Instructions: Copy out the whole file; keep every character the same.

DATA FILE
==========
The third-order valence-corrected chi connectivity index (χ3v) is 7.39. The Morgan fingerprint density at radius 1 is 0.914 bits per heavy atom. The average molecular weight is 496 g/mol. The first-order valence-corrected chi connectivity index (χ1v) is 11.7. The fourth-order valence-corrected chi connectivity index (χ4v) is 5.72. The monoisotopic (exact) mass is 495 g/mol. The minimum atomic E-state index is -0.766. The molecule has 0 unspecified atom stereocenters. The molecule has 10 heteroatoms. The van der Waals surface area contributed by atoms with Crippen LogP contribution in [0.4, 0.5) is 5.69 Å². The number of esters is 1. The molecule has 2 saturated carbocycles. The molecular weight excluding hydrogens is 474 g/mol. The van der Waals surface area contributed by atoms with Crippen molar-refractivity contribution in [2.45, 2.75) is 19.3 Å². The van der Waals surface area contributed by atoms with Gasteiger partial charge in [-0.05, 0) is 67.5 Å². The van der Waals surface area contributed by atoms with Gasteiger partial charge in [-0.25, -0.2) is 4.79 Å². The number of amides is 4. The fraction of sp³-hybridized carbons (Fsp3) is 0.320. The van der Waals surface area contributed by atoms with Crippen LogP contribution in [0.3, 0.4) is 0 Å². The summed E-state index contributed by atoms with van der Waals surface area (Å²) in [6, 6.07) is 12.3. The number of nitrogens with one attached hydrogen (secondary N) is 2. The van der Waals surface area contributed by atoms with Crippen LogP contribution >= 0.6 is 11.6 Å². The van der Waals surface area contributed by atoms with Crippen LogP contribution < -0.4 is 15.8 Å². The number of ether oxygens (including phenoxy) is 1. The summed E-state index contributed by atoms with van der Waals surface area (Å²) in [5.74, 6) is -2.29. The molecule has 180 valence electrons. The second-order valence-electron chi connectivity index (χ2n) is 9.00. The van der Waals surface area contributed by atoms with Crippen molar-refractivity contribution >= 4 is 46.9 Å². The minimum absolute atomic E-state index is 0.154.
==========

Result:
The third-order valence-corrected chi connectivity index (χ3v) is 7.39. The Morgan fingerprint density at radius 1 is 0.914 bits per heavy atom. The average molecular weight is 496 g/mol. The first-order valence-corrected chi connectivity index (χ1v) is 11.7. The fourth-order valence-corrected chi connectivity index (χ4v) is 5.72. The monoisotopic (exact) mass is 495 g/mol. The minimum atomic E-state index is -0.766. The molecule has 0 unspecified atom stereocenters. The molecule has 10 heteroatoms. The van der Waals surface area contributed by atoms with Crippen LogP contribution in [0.4, 0.5) is 5.69 Å². The number of esters is 1. The molecule has 2 saturated carbocycles. The molecular weight excluding hydrogens is 474 g/mol. The van der Waals surface area contributed by atoms with Crippen molar-refractivity contribution in [2.45, 2.75) is 19.3 Å². The van der Waals surface area contributed by atoms with Gasteiger partial charge in [-0.05, 0) is 67.5 Å². The van der Waals surface area contributed by atoms with Gasteiger partial charge in [-0.25, -0.2) is 4.79 Å². The number of amides is 4. The fraction of sp³-hybridized carbons (Fsp3) is 0.320. The van der Waals surface area contributed by atoms with Crippen LogP contribution in [0.3, 0.4) is 0 Å². The summed E-state index contributed by atoms with van der Waals surface area (Å²) in [6, 6.07) is 12.3. The number of nitrogens with one attached hydrogen (secondary N) is 2. The van der Waals surface area contributed by atoms with Crippen LogP contribution >= 0.6 is 11.6 Å². The van der Waals surface area contributed by atoms with Crippen LogP contribution < -0.4 is 15.8 Å². The number of ether oxygens (including phenoxy) is 1. The summed E-state index contributed by atoms with van der Waals surface area (Å²) in [5.74, 6) is -2.29. The molecule has 180 valence electrons. The second-order valence-electron chi connectivity index (χ2n) is 9.00. The van der Waals surface area contributed by atoms with Crippen molar-refractivity contribution >= 4 is 46.9 Å². The minimum absolute atomic E-state index is 0.154.